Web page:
One day, tired of living with others on earth and worried the sky would fall, Mawa decided to leave. He asked the tortoise to shoot a string of arrows upwards so they formed a stairway leading up to the sky. By climbing this chain of arrows linking earth and sky, Mawa managed to reach the upper domain, where he took up residence. Some people also tried to climb up the stairway, but Mawa cut it off, and they all fell back down. Those who got caught in the trees were transformed into various species of monkeys. Since Mawa is in charge of regulating the forces of nature, he appears in several narratives about the origin of thunder, day and night, and the great flood.
The current Kinja live on earth, where they choose sites to build their settlements. Around the collective house they plant their gardens. Beyond these lies the forest, which is the domain of game animals. This is a dangerous place for the Waimiri Atroari, especially for women and children, who avoid entering it without accompaniment.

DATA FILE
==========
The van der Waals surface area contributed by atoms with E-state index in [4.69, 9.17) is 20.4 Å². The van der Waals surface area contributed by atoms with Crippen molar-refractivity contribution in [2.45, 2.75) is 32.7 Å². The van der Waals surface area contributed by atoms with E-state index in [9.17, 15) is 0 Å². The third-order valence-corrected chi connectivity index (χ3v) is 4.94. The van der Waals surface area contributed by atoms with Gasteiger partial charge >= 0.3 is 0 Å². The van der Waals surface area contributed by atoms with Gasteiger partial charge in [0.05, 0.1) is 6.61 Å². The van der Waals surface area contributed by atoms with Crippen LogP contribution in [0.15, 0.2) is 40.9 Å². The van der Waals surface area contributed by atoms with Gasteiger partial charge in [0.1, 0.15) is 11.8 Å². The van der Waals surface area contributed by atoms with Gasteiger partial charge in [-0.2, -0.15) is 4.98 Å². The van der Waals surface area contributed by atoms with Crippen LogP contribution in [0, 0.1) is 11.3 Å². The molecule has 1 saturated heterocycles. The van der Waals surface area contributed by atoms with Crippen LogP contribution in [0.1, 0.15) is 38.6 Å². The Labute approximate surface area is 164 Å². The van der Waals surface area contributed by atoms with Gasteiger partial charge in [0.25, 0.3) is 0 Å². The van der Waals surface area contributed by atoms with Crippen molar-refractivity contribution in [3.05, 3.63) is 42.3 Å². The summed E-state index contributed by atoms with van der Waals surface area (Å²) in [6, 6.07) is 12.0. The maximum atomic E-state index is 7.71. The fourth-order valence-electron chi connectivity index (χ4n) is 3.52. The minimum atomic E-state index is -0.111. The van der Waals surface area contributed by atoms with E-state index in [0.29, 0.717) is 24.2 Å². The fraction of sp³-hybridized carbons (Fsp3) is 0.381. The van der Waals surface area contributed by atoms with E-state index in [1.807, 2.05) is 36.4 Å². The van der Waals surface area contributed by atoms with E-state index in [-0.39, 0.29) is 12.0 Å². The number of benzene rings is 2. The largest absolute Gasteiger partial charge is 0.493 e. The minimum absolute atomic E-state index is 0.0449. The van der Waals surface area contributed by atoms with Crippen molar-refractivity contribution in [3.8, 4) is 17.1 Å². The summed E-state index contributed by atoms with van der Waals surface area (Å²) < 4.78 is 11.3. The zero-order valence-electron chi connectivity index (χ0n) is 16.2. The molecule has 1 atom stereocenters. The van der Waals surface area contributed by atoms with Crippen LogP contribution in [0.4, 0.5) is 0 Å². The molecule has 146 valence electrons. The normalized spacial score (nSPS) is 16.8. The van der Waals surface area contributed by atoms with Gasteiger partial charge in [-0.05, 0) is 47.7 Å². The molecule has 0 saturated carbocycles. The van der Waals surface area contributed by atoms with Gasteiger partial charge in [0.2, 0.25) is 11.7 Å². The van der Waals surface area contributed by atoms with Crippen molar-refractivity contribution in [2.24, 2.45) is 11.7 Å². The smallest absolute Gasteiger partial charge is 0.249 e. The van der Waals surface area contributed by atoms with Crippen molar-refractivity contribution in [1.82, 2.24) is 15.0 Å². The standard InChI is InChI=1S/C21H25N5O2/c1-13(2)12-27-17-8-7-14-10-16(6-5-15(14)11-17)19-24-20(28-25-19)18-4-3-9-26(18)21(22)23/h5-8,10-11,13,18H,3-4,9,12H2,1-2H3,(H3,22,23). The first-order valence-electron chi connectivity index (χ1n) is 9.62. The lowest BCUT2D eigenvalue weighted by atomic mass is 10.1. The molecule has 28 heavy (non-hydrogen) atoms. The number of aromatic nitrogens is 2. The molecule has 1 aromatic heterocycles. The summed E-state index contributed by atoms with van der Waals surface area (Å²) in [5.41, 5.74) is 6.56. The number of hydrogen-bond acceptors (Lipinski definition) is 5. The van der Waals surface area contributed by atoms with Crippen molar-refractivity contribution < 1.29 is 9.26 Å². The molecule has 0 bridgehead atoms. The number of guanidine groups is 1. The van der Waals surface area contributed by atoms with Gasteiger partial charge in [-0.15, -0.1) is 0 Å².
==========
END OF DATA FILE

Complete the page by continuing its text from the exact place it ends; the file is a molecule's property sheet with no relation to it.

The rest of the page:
The forest is home to the irikwa (the living dead), the iamai (creatures resembling bats), and the ianana, all of which are terrible beings that drink the blood and eat the flesh of the Kinja. Humans should never look at irikwa or iamai; if they do, they are doomed to die as their vital energies slowly drain away. Ianana is an entity that lives in the trunks of angelim trees. He used to kill and eat Kinja people. One day a Kinja discovered where he lived and set fire to the tree. The ianana's son survived, so the man took him back to the village and raised him as a Kinja. He had great luck in hunting, which made everyone curious to know why. He explained how he hunted, but no one believed him. Feeling discredited, he wandered into the forest, where he met his grandmother. She told him the whole story of his life, which made him decide to go back to living in the forest.